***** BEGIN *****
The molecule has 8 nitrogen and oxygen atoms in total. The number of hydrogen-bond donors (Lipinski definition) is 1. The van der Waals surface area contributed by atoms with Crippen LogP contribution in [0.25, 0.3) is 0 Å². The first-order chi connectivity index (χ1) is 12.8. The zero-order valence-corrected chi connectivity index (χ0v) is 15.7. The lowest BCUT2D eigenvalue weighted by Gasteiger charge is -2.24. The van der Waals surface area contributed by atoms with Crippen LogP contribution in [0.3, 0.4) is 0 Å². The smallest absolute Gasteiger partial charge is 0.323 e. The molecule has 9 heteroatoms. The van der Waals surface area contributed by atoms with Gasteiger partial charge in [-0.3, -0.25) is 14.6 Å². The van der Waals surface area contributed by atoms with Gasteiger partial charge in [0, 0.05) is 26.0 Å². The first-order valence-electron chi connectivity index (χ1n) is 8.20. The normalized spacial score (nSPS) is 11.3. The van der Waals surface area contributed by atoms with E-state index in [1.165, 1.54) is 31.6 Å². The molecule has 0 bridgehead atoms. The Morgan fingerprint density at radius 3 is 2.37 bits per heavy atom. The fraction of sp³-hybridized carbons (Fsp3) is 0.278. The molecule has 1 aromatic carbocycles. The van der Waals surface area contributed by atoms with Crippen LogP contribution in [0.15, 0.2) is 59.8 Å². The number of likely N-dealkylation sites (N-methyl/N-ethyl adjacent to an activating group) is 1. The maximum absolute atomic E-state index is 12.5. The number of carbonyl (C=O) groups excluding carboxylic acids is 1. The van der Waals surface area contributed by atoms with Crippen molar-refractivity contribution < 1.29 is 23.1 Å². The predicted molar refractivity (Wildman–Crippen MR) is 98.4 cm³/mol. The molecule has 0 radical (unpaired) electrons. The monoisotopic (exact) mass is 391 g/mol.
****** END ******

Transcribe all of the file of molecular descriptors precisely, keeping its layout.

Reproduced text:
The molecule has 8 nitrogen and oxygen atoms in total. The number of hydrogen-bond donors (Lipinski definition) is 1. The van der Waals surface area contributed by atoms with Crippen LogP contribution in [0.25, 0.3) is 0 Å². The first-order chi connectivity index (χ1) is 12.8. The zero-order valence-corrected chi connectivity index (χ0v) is 15.7. The lowest BCUT2D eigenvalue weighted by Gasteiger charge is -2.24. The van der Waals surface area contributed by atoms with Crippen LogP contribution in [0.3, 0.4) is 0 Å². The smallest absolute Gasteiger partial charge is 0.323 e. The molecule has 9 heteroatoms. The van der Waals surface area contributed by atoms with Gasteiger partial charge in [-0.3, -0.25) is 14.6 Å². The van der Waals surface area contributed by atoms with Gasteiger partial charge in [0, 0.05) is 26.0 Å². The first-order valence-electron chi connectivity index (χ1n) is 8.20. The normalized spacial score (nSPS) is 11.3. The van der Waals surface area contributed by atoms with E-state index in [1.165, 1.54) is 31.6 Å². The molecule has 0 bridgehead atoms. The Morgan fingerprint density at radius 3 is 2.37 bits per heavy atom. The fraction of sp³-hybridized carbons (Fsp3) is 0.278. The molecule has 1 aromatic carbocycles. The van der Waals surface area contributed by atoms with Crippen LogP contribution in [0.15, 0.2) is 59.8 Å². The number of likely N-dealkylation sites (N-methyl/N-ethyl adjacent to an activating group) is 1. The maximum absolute atomic E-state index is 12.5. The number of carbonyl (C=O) groups excluding carboxylic acids is 1. The van der Waals surface area contributed by atoms with Crippen molar-refractivity contribution < 1.29 is 23.1 Å². The predicted molar refractivity (Wildman–Crippen MR) is 98.4 cm³/mol. The molecule has 0 radical (unpaired) electrons. The monoisotopic (exact) mass is 391 g/mol.